Since the start of the pandemic, a huge number of people have expressed their struggles with stress and anxiety, as a result of experiencing a crisis in their personal or professional life.
And that’s good because being transparent and acknowledging a problem is the first step towards finding a solution.
But if you’re a leader who is worrying that sharing your negative emotions would undermine team motivation and foster pessimism and anxiety, you might want to check your belief system.
If your core assumption is that you must always be positive, aspirational, enthusiastic, and results-oriented, then you might perceive admitting negative emotions as a sign of weakness, rather than a strength that you can utilise to help other team members become more open about their inner struggles.
Discussing the emotional and mental health issues has to be a part of the organisational culture, something that you and your staff should be transparent about.
When there’s an atmosphere of feeling supported and understood, people are more able to focus and step up in challenging situations.
Thus, changing your perspective about expressing vulnerability will not only help your emotional struggles but will also help your team become more productive.
A – Start with self-awareness. Anxiety is a state of mind filled with worry and fear about what might happen in the future. No matter whether the fear is rational or irrational, it starts with stress as a response to a threat in a situation. Prolonged stress can lead to anxiety.
Slow down and acknowledge your emotions and negative thoughts. What situations or interactions usually trigger your anxiety? How do you react? What coping mechanisms do you use during times of stress? How often do you experience decision-making fatigue?
B – Encourage open communication. Invite your team to acknowledge the challenges they face. Ask how people are feeling, what they need, and how you can support them. At the same time be open about your own emotional turbulence. Keep in mind that you’re human first, then a leader.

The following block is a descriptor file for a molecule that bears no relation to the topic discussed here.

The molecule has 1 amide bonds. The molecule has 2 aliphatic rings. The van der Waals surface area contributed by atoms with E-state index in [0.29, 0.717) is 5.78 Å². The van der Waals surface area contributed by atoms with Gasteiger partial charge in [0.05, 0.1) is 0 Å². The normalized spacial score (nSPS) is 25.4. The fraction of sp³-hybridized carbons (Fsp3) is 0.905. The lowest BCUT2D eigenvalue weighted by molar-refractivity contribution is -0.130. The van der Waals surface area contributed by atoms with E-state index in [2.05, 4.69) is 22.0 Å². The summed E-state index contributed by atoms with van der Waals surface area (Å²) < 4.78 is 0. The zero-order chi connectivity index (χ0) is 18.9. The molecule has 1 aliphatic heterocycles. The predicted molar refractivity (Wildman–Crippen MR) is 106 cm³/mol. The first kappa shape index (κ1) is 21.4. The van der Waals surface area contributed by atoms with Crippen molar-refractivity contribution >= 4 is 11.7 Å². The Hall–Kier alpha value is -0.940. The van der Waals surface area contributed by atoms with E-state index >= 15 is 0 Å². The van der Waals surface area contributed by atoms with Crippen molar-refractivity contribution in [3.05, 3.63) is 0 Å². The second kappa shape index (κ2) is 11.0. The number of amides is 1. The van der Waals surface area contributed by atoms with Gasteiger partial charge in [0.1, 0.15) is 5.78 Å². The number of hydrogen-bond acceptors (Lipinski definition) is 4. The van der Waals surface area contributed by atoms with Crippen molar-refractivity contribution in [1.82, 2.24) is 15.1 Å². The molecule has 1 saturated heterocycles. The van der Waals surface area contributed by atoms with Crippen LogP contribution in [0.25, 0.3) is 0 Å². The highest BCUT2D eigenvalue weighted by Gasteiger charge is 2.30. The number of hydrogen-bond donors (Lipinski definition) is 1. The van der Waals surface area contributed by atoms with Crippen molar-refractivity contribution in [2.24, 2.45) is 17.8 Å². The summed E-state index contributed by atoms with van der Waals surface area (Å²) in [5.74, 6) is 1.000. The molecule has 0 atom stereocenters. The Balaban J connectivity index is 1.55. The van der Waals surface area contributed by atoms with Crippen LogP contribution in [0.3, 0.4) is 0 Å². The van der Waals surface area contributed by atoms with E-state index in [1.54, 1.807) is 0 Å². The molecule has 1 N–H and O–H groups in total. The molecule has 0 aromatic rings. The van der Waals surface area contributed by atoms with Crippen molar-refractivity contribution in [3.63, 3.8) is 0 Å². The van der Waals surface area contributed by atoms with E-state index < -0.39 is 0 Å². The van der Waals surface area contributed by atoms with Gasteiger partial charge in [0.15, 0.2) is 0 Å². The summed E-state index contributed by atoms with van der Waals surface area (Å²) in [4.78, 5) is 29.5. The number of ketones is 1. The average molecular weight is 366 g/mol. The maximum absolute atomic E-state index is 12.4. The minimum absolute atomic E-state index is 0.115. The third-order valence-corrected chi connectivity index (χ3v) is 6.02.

Bottling up your stress will only add to more anxiety. Sharing your concerns and emotions can relieve tension and reduce anxious feelings. Also, your own vulnerability can help you interact with your team more effectively and empathetically.
C – Ask for help and support. At some point or another, we may all need guidance and help when dealing with mental and emotional challenges. That might include you too.
Being a leader doesn’t mean that you have to deal with your inner struggles on your own. Asking for help shows courage and determination to improve your mental wellbeing.
Mental health is on a spectrum and while some people will benefit from evidence-based therapy such as CBT (cognitive-behavioral therapy) for example, others might find that psychological coaching fits better with their requirements.
Whatever approach you want to explore, the aim is to learn and implement effective tools and strategies to reduce stress-induced anxiety.
High levels of stress create anxiety, which in turn gives space for rumination, negative emotions, and an increase of cognitive distortions such as catastrophic thoughts, self-judgments, jumping to conclusions, and all-or-nothing thinking.
Consequently, the decision-making under distress becomes impaired, making your performance less than satisfying.
Basically, the more agitated or anxious you are, the more prone you become to errors in judgement, and less able to lead your team to perform effectively.
If you want to lead your team with confidence and positivity, you need to take care of yourself first.
After all, when our minds are free of mental clutter and we feel calm and relaxed, we are better equipped to deal with any personal and professional challenges.
Don’t be afraid to enlist professional help if that’s what you need at this moment. Please feel free to get in touch by visiting my website and booking your 30-minute free consultation.